In the year since Sandy Hook, there have been a combined total of 22 actual school attacks and disrupted plots nationwide with some of the attacks resulting in the deaths of students and school personnel. The New Jersey Regional Operations Intelligence Center (ROIC) has examined recent reporting on the Sandy Hook attack and the incidents over the last year and provides the following analysis to law enforcement, school resource officers (SROs), and administrators to assist in school security planning efforts.
A statistical analysis of school shootings released in August by the Los Angeles Joint Regional Intelligence Center (LAJRIC) studied school shootings throughout the U.S. from January 2008 to August 2013. In that five-year span, there were 85 school shootings that took place in 29 states, a majority of the country, with most states experiencing between one and three incidents over the last five years. California ranked highest with 18 incidents, followed by Michigan and Tennessee. The majority of school shootings, about 52%, took place at high schools, with the rest equally distributed between colleges/universities and elementary/middle schools.
From January 2008 to August 2013, 85 school shootings took place across the United States involving 97 attackers. Incidents analyzed met the definition of targeted school violence, including gang‐related shootings. “Targeted violence” is any incident of violence where an attacker selects a particular target prior to the violent attack. The number of incidents peaked at 29 in 2009 and have decreased to an average of 14 per year; two incidents have occurred this year to date.
The Commonwealth Critical Infrastructure Program (CCIP) analyzed school shooting incidents from 1992-2012 to identify patterns in attacker backgrounds or tactics which could assist officials. Observations are presented in summary format to allow officials to draw their own conclusions. Mitigation steps included in this document are presented to facilitate discussion and are not comprehensive or prescriptive.
This report attempts to analyze the indicators and commonalities of recent school shootings in an effort to inform public safety officials and assist in the detection and prevention of potential school shooter plots or attacks. All incidents included in this assessment occurred in the United States while classes were in session. Domestic violence shootings and gang violence were not included in an effort to differentiate between “active shooter” incidents and other acts of violence. DHS defines an “active shooter” as an individual actively engaged in killing or attempting to kill people in a confined and populated area.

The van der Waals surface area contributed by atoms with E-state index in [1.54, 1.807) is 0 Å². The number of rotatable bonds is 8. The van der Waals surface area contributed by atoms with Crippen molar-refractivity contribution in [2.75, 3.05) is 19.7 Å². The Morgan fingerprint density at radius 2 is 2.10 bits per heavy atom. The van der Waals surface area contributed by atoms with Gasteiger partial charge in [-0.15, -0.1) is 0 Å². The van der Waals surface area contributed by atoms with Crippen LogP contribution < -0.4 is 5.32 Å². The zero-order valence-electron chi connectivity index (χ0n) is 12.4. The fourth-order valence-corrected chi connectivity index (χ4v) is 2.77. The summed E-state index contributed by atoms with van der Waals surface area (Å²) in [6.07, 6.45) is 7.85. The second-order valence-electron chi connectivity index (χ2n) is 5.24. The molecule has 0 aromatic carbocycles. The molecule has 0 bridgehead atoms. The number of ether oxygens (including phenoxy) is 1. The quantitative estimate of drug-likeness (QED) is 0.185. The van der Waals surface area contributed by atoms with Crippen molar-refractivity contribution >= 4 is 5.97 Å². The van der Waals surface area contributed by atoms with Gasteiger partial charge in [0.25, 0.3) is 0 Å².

Some of the most tragic events in our country’s recent history have been episodes where a deviant has carried out shootings in public places. These killings take place for no other reason than to harm as many innocent people as possible. They are often unpredictable and strike in places dear to us, such as our schools, churches, and places of work. They also can occur in random public settings. The definition of an active shooter incident is when one or more subjects participate in a shooting spree, random or systematic, with intent to continuously harm others. Active shooter scenarios are incredibly dangerous and difficult because there is no criminal objective (robbery, hostagetaking) involved other than mass murder.
The purpose of this report is to provide information as it relates to the phenomenon of school firearms violence. This report provides an overview of school firearms violence, and through the examination of ATF case information, attempts have been made to possibly identify the kinds of individuals who are most likely to commit and/or plan a school firearms violence incident.
# Many offenders experienced a significant personal loss in the months leading up to the attack, such as a death, breakup, or divorce in the family.
# Many offenders engaged in repetitive viewing of violent media and were often fascinated with previous school shootings. Repeated viewing of movies depicting school shootings, such as “Zero Day” and “Elephant,” may indicate a fascination with campus attacks.
# Be aware of the subject’s online videos, blogs, and social networking activities.